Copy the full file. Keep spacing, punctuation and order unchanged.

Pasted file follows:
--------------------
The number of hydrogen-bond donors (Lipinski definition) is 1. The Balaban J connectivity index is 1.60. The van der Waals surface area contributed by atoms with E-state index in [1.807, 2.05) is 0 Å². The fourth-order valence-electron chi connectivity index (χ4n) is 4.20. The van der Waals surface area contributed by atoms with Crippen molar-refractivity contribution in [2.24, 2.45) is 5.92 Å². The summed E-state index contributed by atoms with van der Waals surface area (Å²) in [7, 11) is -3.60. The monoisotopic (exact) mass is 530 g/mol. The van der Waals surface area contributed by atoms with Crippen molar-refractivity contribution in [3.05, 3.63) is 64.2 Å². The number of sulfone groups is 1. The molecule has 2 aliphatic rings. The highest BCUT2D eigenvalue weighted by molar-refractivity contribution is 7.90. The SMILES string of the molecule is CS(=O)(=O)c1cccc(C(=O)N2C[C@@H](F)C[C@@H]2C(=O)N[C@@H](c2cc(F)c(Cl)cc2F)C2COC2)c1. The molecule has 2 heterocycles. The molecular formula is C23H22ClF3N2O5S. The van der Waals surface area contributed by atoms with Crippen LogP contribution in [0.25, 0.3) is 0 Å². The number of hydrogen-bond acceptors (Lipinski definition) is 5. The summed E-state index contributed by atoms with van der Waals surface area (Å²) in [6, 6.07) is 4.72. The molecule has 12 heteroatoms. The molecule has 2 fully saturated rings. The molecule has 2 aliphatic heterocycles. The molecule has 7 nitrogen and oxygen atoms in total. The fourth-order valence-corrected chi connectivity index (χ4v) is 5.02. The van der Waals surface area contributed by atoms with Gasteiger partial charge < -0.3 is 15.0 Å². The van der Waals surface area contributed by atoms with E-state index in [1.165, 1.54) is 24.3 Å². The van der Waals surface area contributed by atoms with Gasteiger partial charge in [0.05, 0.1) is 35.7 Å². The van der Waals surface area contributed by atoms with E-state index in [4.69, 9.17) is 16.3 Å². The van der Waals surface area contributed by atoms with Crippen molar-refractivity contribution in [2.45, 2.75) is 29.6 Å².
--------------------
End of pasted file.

The number of hydrogen-bond donors (Lipinski definition) is 1. The Balaban J connectivity index is 1.60. The van der Waals surface area contributed by atoms with E-state index in [1.807, 2.05) is 0 Å². The fourth-order valence-electron chi connectivity index (χ4n) is 4.20. The van der Waals surface area contributed by atoms with Crippen molar-refractivity contribution in [2.24, 2.45) is 5.92 Å². The summed E-state index contributed by atoms with van der Waals surface area (Å²) in [7, 11) is -3.60. The monoisotopic (exact) mass is 530 g/mol. The van der Waals surface area contributed by atoms with Crippen molar-refractivity contribution in [3.05, 3.63) is 64.2 Å². The number of sulfone groups is 1. The molecule has 2 aliphatic rings. The highest BCUT2D eigenvalue weighted by molar-refractivity contribution is 7.90. The SMILES string of the molecule is CS(=O)(=O)c1cccc(C(=O)N2C[C@@H](F)C[C@@H]2C(=O)N[C@@H](c2cc(F)c(Cl)cc2F)C2COC2)c1. The molecule has 2 heterocycles. The molecular formula is C23H22ClF3N2O5S. The van der Waals surface area contributed by atoms with Crippen LogP contribution in [0.25, 0.3) is 0 Å². The number of hydrogen-bond acceptors (Lipinski definition) is 5. The summed E-state index contributed by atoms with van der Waals surface area (Å²) in [6, 6.07) is 4.72. The molecule has 12 heteroatoms. The molecule has 2 fully saturated rings. The molecule has 2 aliphatic heterocycles. The molecule has 7 nitrogen and oxygen atoms in total. The fourth-order valence-corrected chi connectivity index (χ4v) is 5.02. The van der Waals surface area contributed by atoms with Gasteiger partial charge < -0.3 is 15.0 Å². The van der Waals surface area contributed by atoms with E-state index in [1.165, 1.54) is 24.3 Å². The van der Waals surface area contributed by atoms with Gasteiger partial charge in [0.05, 0.1) is 35.7 Å². The van der Waals surface area contributed by atoms with E-state index in [4.69, 9.17) is 16.3 Å². The van der Waals surface area contributed by atoms with Crippen molar-refractivity contribution in [2.45, 2.75) is 29.6 Å².